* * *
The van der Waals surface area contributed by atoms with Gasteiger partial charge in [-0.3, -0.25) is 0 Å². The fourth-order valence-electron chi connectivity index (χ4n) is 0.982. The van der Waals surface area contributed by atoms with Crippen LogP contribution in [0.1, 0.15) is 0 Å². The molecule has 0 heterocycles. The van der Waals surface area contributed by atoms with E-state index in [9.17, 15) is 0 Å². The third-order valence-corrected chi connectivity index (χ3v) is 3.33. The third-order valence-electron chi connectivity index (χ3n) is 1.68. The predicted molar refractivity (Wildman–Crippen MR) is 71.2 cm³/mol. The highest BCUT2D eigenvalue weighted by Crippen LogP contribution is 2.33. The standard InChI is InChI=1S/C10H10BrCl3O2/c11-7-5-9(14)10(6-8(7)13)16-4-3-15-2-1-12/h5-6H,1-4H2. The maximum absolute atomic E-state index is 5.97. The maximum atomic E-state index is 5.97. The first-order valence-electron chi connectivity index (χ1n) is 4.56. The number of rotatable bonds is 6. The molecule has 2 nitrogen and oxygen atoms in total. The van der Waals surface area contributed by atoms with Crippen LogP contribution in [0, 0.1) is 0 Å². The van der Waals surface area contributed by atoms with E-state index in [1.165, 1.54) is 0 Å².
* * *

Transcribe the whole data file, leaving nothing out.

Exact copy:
The van der Waals surface area contributed by atoms with Gasteiger partial charge in [-0.3, -0.25) is 0 Å². The fourth-order valence-electron chi connectivity index (χ4n) is 0.982. The van der Waals surface area contributed by atoms with Crippen LogP contribution in [0.1, 0.15) is 0 Å². The molecule has 0 heterocycles. The van der Waals surface area contributed by atoms with E-state index in [9.17, 15) is 0 Å². The third-order valence-corrected chi connectivity index (χ3v) is 3.33. The third-order valence-electron chi connectivity index (χ3n) is 1.68. The predicted molar refractivity (Wildman–Crippen MR) is 71.2 cm³/mol. The highest BCUT2D eigenvalue weighted by Crippen LogP contribution is 2.33. The standard InChI is InChI=1S/C10H10BrCl3O2/c11-7-5-9(14)10(6-8(7)13)16-4-3-15-2-1-12/h5-6H,1-4H2. The maximum absolute atomic E-state index is 5.97. The maximum atomic E-state index is 5.97. The first-order valence-electron chi connectivity index (χ1n) is 4.56. The number of rotatable bonds is 6. The molecule has 2 nitrogen and oxygen atoms in total. The van der Waals surface area contributed by atoms with Crippen LogP contribution in [0, 0.1) is 0 Å². The van der Waals surface area contributed by atoms with E-state index in [1.165, 1.54) is 0 Å².